Recipe video above. Everything you know and love about Vietnamese food - fresh, healthy and full of flavour! Bun Cha in Vietnam is served slightly differently (read in post), but here I've made noodle bowls which are more familiar to those outside of Vietnam. See Notes for what this tastes like!
Keyword: Bun Cha, Vietnamese Food, Vietnamese Meatballs
2tsplemongrass paste or fresh finely chopped, optional (Note 4)
1.5tbspoil, for cooking
Nuoc Cham (Vietnamese Dressing / Sauce - Note 2):
3tbspfish sauce(Note 2)
2tbsprice wine vinegar
1/3 cup (85 ml) water
1birds eye chilli, seeded and finely chopped (Note 3)
3clovesgarlic, finely chopped
Serving (Note 4):
100 g / 3.5 ozvermicelli noodles, dried
Big handful beansprouts
Few lettuce leaves, folded or shredded
Julienned carrot and white radish(daikon), optional quick pickle (Note 5)
Handful of coriander/cilantro sprigs, mint
Sliced red chilli, lime wedges (optional)
Sauce: Mix ingredients. Set aside 10 minutes+.
Noodles: Pour over boiling water and soak per packet directions. Drain, set aside.
Mix all ingredients except oil until combined.
Shape into 6 mini hamburger patties with your hands.
Heat oil in a skillet over medium high heat. Add patties and cook for 2 1/2 minutes or until golden. Flip, cook 2 minutes then remove.
Place noodles in bowl. Top with a handful of beansprouts, wedge in lettuce, carrots and radish in.
Place meatballs on top, top with coriander and mint.
Spoon over a generous amount of Sauce (it's supposed to be like a soup broth), eat and be happy!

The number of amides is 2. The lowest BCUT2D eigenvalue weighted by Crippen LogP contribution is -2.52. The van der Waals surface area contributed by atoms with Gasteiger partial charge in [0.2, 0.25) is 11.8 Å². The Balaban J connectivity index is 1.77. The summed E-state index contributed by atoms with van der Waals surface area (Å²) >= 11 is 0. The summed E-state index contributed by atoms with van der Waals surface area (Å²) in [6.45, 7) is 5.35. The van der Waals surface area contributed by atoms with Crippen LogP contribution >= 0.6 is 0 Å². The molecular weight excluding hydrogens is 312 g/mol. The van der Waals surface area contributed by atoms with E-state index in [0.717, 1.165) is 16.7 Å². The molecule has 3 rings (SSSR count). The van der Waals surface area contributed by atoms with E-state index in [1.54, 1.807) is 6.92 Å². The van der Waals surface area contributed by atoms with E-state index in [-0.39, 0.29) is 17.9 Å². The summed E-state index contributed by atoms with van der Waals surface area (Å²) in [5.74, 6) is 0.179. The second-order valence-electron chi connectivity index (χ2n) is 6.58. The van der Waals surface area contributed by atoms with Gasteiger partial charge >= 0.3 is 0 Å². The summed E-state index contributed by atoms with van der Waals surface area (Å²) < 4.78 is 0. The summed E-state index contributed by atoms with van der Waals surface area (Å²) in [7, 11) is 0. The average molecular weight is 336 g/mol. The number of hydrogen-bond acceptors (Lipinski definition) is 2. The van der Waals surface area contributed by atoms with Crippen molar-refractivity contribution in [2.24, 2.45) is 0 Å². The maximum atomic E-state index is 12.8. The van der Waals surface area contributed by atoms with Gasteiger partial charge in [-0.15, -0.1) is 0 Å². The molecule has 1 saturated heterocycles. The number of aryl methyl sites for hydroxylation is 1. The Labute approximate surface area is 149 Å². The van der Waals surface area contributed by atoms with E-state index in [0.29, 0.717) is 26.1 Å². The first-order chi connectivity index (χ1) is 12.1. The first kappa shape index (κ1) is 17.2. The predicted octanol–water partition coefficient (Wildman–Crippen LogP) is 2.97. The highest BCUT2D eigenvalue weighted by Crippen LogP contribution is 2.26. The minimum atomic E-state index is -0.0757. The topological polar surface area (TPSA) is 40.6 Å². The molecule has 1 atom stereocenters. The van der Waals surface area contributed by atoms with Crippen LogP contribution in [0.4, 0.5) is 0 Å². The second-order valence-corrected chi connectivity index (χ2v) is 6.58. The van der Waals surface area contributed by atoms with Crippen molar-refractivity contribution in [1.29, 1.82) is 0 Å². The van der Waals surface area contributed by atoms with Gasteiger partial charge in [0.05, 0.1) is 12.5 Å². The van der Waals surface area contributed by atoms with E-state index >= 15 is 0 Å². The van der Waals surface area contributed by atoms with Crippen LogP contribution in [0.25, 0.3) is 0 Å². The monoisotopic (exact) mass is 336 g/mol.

1. Pork: Can use chicken or turkey. Fattier the better - juicier!2. Nuoc Cham: This sauce is not as strong / fishy as others you may have tried. It's intended to be used almost like a soup broth. Adapt this to your taste by adjusting the quantities. You probably will not use all this sauce - but I don't want you to run out!3. Chilli: Birds eye chillies are small red chillies that are quite spicy. To make it less spicy, use large red chillies instead (which are not as hot) or skip it.4. Lemongrass will gives this an extra Vietnamese flavour that westerners are familiar with. But not all Vietnamese recipes have lemongrass in it - and if I included it in everything, then they would all taste the same! Traditional Bun Cha does not have it in it, and it's really tasty without. But it's an optional extra!5. Serving sides: Traditional Vietnamese food is served with lots of fresh sides. Bean sprouts and herbs such as mint and coriander/cilantro are the most common, but also pickles. You're supposed to pile them on top of whatever your eating and eat it together.There's plenty of optionshere, so sub ingredients as desired! Shredded cabbage or other leafy greens, cucumber and even finely sliced asparagus and green beans would be ideal. I'd even throw in some cherry tomatoes!Lettuce - if using soft lettuce (like I've used), tear then fold. If using crisp lettuce (eg iceberg), finely slice. 6. Quick Asian Pickled Vegetables: 1 cup julienned carrot (1 medium) 1 loosely packed cup julienned white radish / daikon 1 cup (250 ml) warm tap water 1/3 cup white sugar 1 tbsp salt 1/2 cup (125 ml)rice wine vinegar Directions: Combine sugar, salt, vinegar and water. Stir until sugar and salt are dissolved. Add vegetables and let stand for at least 1 hour to pickle. Drain.7. What this tastes like: The pork is savoury with a touch of sweet, and caramelised on the outside. The sauce is not that strong (supposed to use alot) - sweet, balanced with mild tang and savoury. Not that spicy because there's only 1 small chilli spread across almost 1 cup of liquid. If concerned, use a large red chilli (not as spicy) or skip it altogether. Though fish sauce is used in abundance here (as with most Vietnamese recipes!) it does not taste fishy. 8. Adapted from a few Vietnamese cookbooks, including My Vietnamese Kitchen by Uyen Luu and Hanoi Street Food by Luk This and Tom Vandenberghe.9. Nutrition is for meatballs and sauce only, assuming all sauce is consumed.